Griswold v. Connecticut
Significance: While overturning a Connecticut statute that had prohibited the use of contraceptives in this case, the Supreme Court explicitly recognized constitutional protection for a generic right to privacy.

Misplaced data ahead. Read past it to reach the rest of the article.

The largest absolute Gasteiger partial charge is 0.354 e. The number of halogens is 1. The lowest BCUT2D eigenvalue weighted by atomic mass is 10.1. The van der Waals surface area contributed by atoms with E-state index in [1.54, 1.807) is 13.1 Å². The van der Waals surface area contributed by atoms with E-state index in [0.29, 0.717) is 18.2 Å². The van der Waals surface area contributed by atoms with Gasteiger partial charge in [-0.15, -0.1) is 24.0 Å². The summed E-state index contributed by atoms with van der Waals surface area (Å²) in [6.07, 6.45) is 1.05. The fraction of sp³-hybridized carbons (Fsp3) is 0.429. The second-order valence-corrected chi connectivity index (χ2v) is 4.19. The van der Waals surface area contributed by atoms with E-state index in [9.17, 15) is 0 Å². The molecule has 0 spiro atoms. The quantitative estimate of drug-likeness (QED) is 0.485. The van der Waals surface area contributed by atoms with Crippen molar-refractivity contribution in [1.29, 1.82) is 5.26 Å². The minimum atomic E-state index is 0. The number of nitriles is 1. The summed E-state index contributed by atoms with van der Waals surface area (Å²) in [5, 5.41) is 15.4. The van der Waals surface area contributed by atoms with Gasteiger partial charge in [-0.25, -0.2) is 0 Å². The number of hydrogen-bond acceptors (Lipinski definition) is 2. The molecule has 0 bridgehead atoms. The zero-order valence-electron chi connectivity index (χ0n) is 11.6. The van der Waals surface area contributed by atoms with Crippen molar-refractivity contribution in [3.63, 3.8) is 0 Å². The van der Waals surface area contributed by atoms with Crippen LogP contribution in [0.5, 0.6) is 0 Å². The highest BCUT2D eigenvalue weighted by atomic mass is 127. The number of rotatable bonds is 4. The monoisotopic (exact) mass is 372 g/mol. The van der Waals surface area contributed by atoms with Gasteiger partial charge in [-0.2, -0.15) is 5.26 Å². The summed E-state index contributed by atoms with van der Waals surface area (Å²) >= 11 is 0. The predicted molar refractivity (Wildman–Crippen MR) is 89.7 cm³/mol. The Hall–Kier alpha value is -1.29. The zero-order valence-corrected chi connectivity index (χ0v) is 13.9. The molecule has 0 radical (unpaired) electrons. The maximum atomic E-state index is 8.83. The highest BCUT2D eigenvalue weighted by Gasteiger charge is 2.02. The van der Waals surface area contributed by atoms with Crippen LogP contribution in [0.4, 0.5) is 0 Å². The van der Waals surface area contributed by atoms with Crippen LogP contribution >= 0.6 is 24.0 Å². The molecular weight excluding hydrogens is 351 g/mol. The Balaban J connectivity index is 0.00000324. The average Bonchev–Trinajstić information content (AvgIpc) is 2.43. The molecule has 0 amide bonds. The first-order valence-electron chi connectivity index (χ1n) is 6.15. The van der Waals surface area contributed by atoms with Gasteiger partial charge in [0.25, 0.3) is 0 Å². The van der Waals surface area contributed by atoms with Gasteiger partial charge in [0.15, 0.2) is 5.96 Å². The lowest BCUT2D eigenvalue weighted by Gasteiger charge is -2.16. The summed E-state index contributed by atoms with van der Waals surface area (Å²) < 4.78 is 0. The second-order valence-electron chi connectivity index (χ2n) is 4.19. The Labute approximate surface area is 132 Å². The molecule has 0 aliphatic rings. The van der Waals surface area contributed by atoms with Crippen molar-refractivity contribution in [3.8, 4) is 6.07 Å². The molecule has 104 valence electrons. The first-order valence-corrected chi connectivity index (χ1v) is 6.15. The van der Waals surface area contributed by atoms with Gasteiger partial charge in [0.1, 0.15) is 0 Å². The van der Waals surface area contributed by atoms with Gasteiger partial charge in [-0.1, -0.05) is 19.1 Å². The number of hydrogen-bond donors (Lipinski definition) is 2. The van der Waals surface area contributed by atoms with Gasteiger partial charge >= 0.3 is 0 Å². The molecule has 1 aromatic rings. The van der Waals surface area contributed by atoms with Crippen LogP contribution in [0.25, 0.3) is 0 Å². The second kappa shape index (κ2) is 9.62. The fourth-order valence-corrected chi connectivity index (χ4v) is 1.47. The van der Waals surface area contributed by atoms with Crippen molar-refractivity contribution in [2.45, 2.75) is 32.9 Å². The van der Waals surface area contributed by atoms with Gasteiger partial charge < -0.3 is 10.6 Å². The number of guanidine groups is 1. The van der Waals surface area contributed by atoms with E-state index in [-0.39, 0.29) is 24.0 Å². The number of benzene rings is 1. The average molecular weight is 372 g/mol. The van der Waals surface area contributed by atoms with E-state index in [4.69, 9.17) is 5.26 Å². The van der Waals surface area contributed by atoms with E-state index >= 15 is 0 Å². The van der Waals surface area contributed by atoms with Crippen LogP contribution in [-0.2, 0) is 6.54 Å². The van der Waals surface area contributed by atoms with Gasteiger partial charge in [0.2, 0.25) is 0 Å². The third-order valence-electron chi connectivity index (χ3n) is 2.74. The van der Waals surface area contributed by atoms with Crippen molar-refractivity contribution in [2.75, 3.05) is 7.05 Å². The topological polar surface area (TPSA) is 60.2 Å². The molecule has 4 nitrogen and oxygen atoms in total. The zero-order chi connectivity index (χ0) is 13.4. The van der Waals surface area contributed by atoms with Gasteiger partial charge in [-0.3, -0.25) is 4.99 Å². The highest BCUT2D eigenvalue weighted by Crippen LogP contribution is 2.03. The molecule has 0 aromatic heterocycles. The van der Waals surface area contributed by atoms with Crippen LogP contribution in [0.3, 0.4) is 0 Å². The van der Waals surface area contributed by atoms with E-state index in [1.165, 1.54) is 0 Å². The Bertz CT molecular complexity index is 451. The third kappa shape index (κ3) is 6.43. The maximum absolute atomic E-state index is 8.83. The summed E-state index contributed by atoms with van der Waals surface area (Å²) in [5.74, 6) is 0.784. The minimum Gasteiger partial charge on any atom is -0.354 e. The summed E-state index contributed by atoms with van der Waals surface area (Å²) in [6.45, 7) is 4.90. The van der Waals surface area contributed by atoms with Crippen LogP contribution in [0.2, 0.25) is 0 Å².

According to the doctrine of substantive due process, which was implicitly utilized in Griswold v. Connecticut, the due process clauses of the Fifth and Fourteenth Amendments prohibited government from depriving persons of liberty arbitrarily or without adequate justification. From 1897 to 1937, the Court consistently used the doctrine to protect a liberty of contract, thus limiting the government's power to regulate the economy in the public interest. For this reason, liberal justices, such as Hugo L. Black and William O. Douglas, distrusted the doctrine. Nevertheless, the Court several times had applied the doctrine in protecting noneconomic liberties not mentioned in the Constitution, as in Pierce v. Society of Sisters (1925), which affirmed the right of parents to send their children to private schools. A Connecticut statute of 1879 criminalized the use and dissemination of contraceptives. In Tileston v. Ullman (1943) and Poe v. Ullman (1961), the Court refused to make a ruling on the law's constitutionality because of the issues of ripeness and standing. Estelle Griswold, director of the Planned Parenthood League of Connecticut, was one of the leaders in the movement to repeal the law, which was primarily being utilized to prevent the operation of birth-control clinics. After she and an associate opened a clinic, they were arrested and convicted of misdemeanors under the 1879 statute. The convictions were upheld by Connecticut's high court. On appeal, the U.S. Supreme Court reversed the convictions by a 7-2 vote. Delivering the opinion of the Court, Justice William O. Douglas argued that the specific protections in the Bill of Rights had penumbras, or emanations extending beyond the literal words of the amendments. He referred to a series of precedents, including National Association for the Advancement of Colored People v. Alabama (1958), which had broadly interpreted the First Amendment to imply a right of association. Douglas asserted that another protected penumbra was the right to privacy, which included protection for intimate marital relationships. He asked rhetorically: “Would we allow the police to search the sacred precincts of marital bedrooms for tell-tale signs of the use of contraceptives?” Other justices wrote three concurring opinions and two dissenting opinions. Justice Arthur Goldberg, joined by William J. Brennan, Jr., argued that the Ninth Amendment demonstrated the framers’ belief in fundamental rights not enumerated in the Constitution. Justice John Marshall Harlan relied more openly on the doctrine of substantive due process, writing that the Connecticut law violated the “basic values implicit in the concept of ordered liberty.” Similarly, Justice Byron R. White declared that the statute had deprived married couples “of ‘liberty’ without due process of law.” Dissenting, Justice Hugo L. Black argued that it was just as wrong for justices to impose their personal preferences in matters of personal liberty as in matters of economic relations. Justice Potter Stewart joined Black's dissent, although he observed that the law was “uncommonly silly.” The Griswold ruling did not attract much attention from the public at the time it was issued. Eight years later, however, the logic of the ruling provided the foundation for Roe v. Wade, which recognized the right of women to terminate unwanted pregnancies. Afterward, the right of privacy was extended to several related areas, such as the right to refuse any medical services (Cruzan v. Missouri Dept. of Health, 1990) and the right of consenting adults to engage in homosexual practices in their private homes (Lawrence v. Texas, 2003). During the early twenty-first century, many justices preferred to speak of “liberty interests” rather than the right of privacy.